The contact of hZαADAR1 with the Z-DNA strand is mediated through a single continuous recognition surface, which consists of residues from an α3 helix and a β-hairpin (β2-loop-β3, also called a β-wing) (Figure 1c) [7]. The electrostatic interactions in the complex are made between K169, K170, N173, R174, and Y177 in an α3 helix as well as between T191 and W195 in a β-hairpin and five consecutive phosphate-backbones of Z-DNA (Figure 1c) [7]. K169 and N173 form the direct and water-mediated H-bonds to the dC3pdG4 and dG2pdC3 phosphates, respectively (Figure 2a) [7]. The N173A mutant displays the most dramatic decrease in Z-DNA binding affinity, suggesting that it plays an important role in the Zα function [27,28]. Similarly, the K169A mutant also has a significantly lower Z-DNA binding affinity than a wild-type protein [27,28]. K170 forms direct H-bonds to the dG4pdC5 and dC5pdG6 phosphates (Figure 2a) [7]. The K170A mutant binds to Z-DNA with a lower affinity than wild-type protein, but better than the K169A and N173A mutants [27,28]. Interestingly, R174 and T191 bind to the furanose oxygens of dG6 and dG2, respectively (Figure 2a) [7]. However, the R174A and T191A mutations have little effect on the B-Z transition activities of hZαADAR1 [28].
In addition to polar interactions, the aromatic ring of Y177 and the side-chains of P192 and P193 make the important van der Waals interactions with Z-DNA (Figure 2a) [7]. Interestingly, Y177 displays CH-π interaction with the C8 position of dG4 (Figure 2a) [7]. The Y177A mutant, which is unable to form both H-bonding and hydrophobic interactions, exhibits a significantly low Z-DNA binding affinity [27]. The Y177I, and Y177F mutants, which are capable only of hydrophobic interactions, could bind better to Z-DNA than Y177A, but still worse than wild-type protein [17,27,28]. Furthermore, the aromatic ring of W195, which forms a water-mediated H-bond to the dG2pdC3 phosphate, is almost perpendicular to Y177 and positioned in the center of the hydrophobic core (Figure 1c) [7]. The W195F mutant has 2-fold lower B-Z transition activity than wild type protein [28].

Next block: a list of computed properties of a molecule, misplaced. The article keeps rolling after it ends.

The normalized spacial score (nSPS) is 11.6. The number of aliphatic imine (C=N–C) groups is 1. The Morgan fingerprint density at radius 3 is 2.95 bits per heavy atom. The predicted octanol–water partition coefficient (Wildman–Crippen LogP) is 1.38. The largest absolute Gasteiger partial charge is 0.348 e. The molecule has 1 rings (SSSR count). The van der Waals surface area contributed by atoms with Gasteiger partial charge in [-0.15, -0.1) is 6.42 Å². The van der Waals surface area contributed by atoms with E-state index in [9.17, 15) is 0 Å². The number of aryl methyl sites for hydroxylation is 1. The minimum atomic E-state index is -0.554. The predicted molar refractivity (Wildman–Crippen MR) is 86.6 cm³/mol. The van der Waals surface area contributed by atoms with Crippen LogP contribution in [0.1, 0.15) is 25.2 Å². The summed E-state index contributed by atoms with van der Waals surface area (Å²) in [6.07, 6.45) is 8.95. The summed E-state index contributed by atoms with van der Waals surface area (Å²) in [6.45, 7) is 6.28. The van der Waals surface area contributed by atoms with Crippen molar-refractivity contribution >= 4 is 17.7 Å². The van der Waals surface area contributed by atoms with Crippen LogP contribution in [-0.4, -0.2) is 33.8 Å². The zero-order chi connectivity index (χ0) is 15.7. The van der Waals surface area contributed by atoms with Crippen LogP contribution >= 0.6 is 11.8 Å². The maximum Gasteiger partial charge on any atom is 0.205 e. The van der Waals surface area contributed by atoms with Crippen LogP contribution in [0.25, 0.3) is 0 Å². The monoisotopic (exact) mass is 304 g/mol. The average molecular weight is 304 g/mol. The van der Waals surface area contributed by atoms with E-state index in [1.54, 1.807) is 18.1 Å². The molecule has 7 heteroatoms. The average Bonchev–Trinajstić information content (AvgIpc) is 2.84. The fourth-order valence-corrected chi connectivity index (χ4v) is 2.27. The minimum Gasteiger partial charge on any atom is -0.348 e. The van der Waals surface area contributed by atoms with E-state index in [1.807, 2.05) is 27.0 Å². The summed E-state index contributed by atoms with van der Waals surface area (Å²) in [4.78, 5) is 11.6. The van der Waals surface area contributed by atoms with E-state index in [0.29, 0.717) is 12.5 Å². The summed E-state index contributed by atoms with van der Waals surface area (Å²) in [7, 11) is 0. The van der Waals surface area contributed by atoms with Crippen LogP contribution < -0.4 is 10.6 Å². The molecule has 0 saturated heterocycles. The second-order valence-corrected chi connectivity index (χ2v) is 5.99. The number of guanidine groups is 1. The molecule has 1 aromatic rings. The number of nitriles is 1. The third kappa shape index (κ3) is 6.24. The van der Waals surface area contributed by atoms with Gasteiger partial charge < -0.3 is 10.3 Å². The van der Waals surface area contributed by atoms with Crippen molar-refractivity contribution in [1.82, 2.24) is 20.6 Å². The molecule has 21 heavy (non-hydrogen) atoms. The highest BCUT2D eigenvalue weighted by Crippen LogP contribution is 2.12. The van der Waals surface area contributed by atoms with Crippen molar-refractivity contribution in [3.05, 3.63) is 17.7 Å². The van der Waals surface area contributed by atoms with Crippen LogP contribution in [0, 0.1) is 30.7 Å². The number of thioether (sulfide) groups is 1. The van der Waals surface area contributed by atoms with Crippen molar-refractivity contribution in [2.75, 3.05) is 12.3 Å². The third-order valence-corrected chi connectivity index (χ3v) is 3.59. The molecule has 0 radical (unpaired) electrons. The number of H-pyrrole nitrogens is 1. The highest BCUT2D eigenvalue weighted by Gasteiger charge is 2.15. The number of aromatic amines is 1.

The crystal structural study reported that hZαADAR1 is also able to bind to 6-bp Z-DNA duplexes with non-CG-repeat sequences, such as d(CACGTG)2, d(CGTACG)2, and d(CGGCCG)2 [34]. In these structures, N173, Y177, P192, P193, and W195 contribute to the recognition of Z-DNA-like CG-repeat DNA [34]. However, R174 and T191 did not show intermolecular interaction with Z-DNA in most structures [34]. Similarly, K169 and K170 are only in contact with Z-DNA within some structures of these complexes [34]. Thus, these four residues might play an important role in the sequence discrimination step for the B-Z transition of DNA.
The second Z-DNA binding domain of human ADAR1 (hZβADAR1) adopts a winged-HTH fold like hZαADAR1, with the addition of a C-terminal α4 helix (see sequence in Figure 1a) [35]. Superposition of the hZβADAR1 with the hZαADAR1 structure reveals that A327, A332, and I335 (corresponding to K169, R174, and Y177 in hZαADAR1, respectively) did not perform H-bonding to the backbone of Z-DNA. Mutagenesis studies of these residues have shown that all three residues are important for Z-DNA-binding by Zα proteins [17,27,28]. This study suggested that hZβADAR1 is unable to interact with nucleic acids in a manner similar to that seen in the hZαADAR1-Z-DNA complex [35]. Instead, this region participates in self-association protein–protein interactions [35].